The winner of last night's record Lotto draw is keeping a low profile this morning.
Lotto spokeswoman Emilia Mazur said the person who bought the ticket was yet to come forward.
"They're still on the loose," said Mazur.
The life-changing $44 million lottery was won by a single ticket.
But rather than being purchased from a busy inner-city store the lucky shop is a humble corner store on Auckland's North Shore surrounded by paddocks.
Dairy Flat Foodmart and Liquor owner Nishchal Pandya said he was so excited when he found out about his shop's first big win and hopes a local is the lucky winner of the $44 million jackpot.
"I didn't have any words. I was very excited. I can't think what I should do.
"I hope it's someone from our community."
He has already bought a bottle of Champagne, ready to celebrate when the big winner comes forward.
Yesterday passed in a blur as Pandya sold about 2000 tickets yesterday, twice the amount of Lotto tickets he usually sells in a week.
Patel joked that the store is always lucky.
"Because we have good customers like you."
Lotto players who have already checked their tickets stomped into the store to announce "it wasn't me".
A North Shore Aerodrome member, who didn't want to be named, said everyone was talking about the "lucky bugger" when they came into work. But since none of them won they stopped talking about it pretty quick.
"Unfortunately none of us won."
Based on an interest rate of 4 per cent, the lucky winner would stand to pocket around $33,800 a week in interest alone if they did not touch their full winnings.
Despite the big Powerball win, Dairy Flat locals are taking the day in their stride, eating pies, filling up with gas and buying a newspaper, like they do every morning.
Local activities coordinator Nikki Odlin was getting her tickets checked at the store this morning and shared a few stories of lucky winners from her days selling Lotto.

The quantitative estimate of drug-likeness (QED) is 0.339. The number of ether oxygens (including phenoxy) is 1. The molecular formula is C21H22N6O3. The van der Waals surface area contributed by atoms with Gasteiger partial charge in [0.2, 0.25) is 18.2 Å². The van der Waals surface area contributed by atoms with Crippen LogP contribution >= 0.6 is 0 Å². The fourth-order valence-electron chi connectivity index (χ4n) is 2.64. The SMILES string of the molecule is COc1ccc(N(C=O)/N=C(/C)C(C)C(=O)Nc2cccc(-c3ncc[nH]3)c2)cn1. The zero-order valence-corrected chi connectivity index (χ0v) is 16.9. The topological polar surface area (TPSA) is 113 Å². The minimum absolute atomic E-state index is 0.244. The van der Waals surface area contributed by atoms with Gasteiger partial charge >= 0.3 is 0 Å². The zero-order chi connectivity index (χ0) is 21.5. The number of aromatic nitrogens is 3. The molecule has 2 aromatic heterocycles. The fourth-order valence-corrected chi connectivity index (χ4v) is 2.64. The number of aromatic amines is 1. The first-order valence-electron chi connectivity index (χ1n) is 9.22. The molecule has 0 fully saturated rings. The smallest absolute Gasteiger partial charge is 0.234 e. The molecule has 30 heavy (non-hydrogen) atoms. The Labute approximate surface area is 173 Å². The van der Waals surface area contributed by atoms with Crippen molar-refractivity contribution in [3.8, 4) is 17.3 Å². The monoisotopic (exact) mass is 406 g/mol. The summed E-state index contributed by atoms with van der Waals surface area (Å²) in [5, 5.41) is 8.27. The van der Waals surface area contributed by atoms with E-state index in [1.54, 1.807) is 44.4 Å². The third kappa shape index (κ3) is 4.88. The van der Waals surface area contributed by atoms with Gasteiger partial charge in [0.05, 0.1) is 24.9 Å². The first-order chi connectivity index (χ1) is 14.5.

A homeless woman won $800,000 when Odlin was working at Paperplus Whangaparaoa 12 years ago. She said the woman shuffled in with ragged clothes and bare feet before finding out she'd won the big prize.
"She cried because she was so happy. She had nothing.
"I think she was in shock."
The next day the woman returned to the shop with flowers and chocolate for Odlin. Then she never saw her again.
"Hopefully she did really well for herself."
In another rags to ritches story Odlin said a solo mother went to Glenfield Mall with her last few dollars. She had a choice to buy shoes for her child or a Lotto ticket. She went with the gamble and won more than $100,000.
Store employee Sujal Patel said the Foodmart had printed a ticket that won around $230,000 in Lotto's Bullseye last year.
He agrees with his boss that it would be nice for the winner to be a local.
"Everyone works too hard here so they deserve it."
Silverdale firefighter Becky Wood is jealous of the winner but hopes the prize has gone to a good person.
"I hope it goes to someone who hasn't had much money before. Maybe someone older.
"I'm hoping they'll share it around."
Te Atatu man Aniseto Iole was waiting outside for the store to open this morning.
He went to buy two tickets yesterday but the store accidentally printed out four. He decided to only take two but was gutted when he discovered the store won last night.
"I couldn't go back to sleep after that."
Local man Nui buys his lotto ticket twice a week from the Dairy Flat Food Mart and Liquor shop, which sold the winning ticket, except this week when he bought it from Silverdale. He's kicking himself.
"Life's a small, stupid world. Just when the chance is right you ruin it."
But he only has good wishes for the winner. His advice to them is to have a good long think about what to do with the money first.
"I hope they put it to their mind first before blowing it."
Had Nui won, he would have bought an island for the homeless to live on and donated the rest to a leukaemia trust, in honour of his mother, who died of the disease.
Eyes are on the North Shore shop to see if it will be claimed in store or whether the country's overnight multi-millionaires were headed to Lotto's Wellington headquarters to bag the mindblowing winnings.
Jason Morse has bought his ticket at the Dairy Flat store for three years, except for this week when he bought it in Pokeno on his way from a family funeral.
But he is not disappointed, he is happy for whoever has won.